Why Bother with PPC?

You have a great website. It meets your goals, whatever they are, and supports your strategy. All you need is traffic, and SEO will take care of that, right?


There are a few reasons why you will want to consider Pay Per Click (PPC) advertising, such as Google AdWords or Bing Ads.

The most basic reason to use PPC is to drive traffic to your website. If you sell online (e-commerce) then you want to drive [profitable] sales. The word ‘profitable’ is in parentheses because that isn’t always the objective, but more on that later.

Imagine you have just launched your e-commerce website or have just launched a new product on your existing website. You want anyone searching for that product to find your website rather than your competition. Good SEO will help to ensure Google ranks the page for that product highly, but that takes time and these days Google likes to put a few ads at the top of the search results, pushing organic results below the fold. So one reason t use PPC is to drive immediate traffic to your page.

How do you make sure your PPC is profitable? Well, you want:

Imp x CTR x Conv Rate x AOV x ANM > Imp x CTR x CPC

In other words, to make a profit (the number of impressions) times (the clickthrough rate) times (the conversion rate) times (the average order value) times (your average net margin) should be greater than (the number of impressions) times (the clickthrough rate) times (the cost per click). What this means is that if your total net margin is greater than your total net costs then you will make a profit.

You can cancel Imp and CTR from each side to simplify:

Conv Rate x AOV x ANM > CPC

This equation assumes that each customer transaction is individual, and you have to win the customer all over again the next time they are in the market. If, once you have won a customer, they stay with you then instead of AOV you should substitute the Average Lifetime Value for the customer.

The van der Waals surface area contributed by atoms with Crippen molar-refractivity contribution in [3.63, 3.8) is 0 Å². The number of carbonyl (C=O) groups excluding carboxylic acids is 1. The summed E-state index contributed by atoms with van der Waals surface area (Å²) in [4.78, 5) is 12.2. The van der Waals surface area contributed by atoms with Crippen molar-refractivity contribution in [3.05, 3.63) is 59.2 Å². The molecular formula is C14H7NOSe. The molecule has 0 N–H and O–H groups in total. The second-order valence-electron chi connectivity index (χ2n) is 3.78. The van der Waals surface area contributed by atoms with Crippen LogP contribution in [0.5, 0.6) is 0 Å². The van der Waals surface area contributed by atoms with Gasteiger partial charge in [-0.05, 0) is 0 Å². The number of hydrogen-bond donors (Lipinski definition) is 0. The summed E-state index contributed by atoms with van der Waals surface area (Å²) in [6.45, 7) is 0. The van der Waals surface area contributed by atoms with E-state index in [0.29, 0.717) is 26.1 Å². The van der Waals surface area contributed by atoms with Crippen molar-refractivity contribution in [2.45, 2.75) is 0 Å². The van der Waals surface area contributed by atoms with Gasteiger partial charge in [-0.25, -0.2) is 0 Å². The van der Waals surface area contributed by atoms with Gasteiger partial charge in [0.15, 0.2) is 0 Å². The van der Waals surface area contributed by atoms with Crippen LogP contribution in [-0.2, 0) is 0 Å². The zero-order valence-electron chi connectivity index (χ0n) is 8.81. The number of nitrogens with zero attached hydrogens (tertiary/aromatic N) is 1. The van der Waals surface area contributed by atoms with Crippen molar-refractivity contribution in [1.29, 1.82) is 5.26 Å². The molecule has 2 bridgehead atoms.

If it’s going to cost more to get the click than the net margin you make (per transaction or per lifetime value) then perhaps PPC is not the right approach.

Which brings me neatly to the reason why ‘profitable’ sales is not always the objective, and a second purpose for PPC - research, especially keyword research.

SEO works but it takes time for your product or page to get to the top of search results, and you might need instant impact. If you rely on Google Analytics you’ll find that although it provides a lot of information it also anonymises certain data, including a lot of the keywords used to land on your page. These limitations make it challenging, in the early days of promoting your product or service online, to understanding which keywords are working best, or which page descriptions generate clicks, or which landing pages are optimal.

As soon as you get your wallet out and use AdWords, Google gives you more data, including exactly which keywords and ads generate clicks and which convert. You also get to see which negative keywords are driving traffic you don’t want. This means you might want to use PPC at a loss as a relatively low cost research tool to rapidly optimise your SEO.

In fact, as a general point, you should consider PPC and SEO as tightly integrated activities which work best when they are working together.

Finally, another reason might simply be to maximise visitors because the value of your business is tied in some way to the size of your database, and even loss making traffic adds value to your business and you are planning to sell.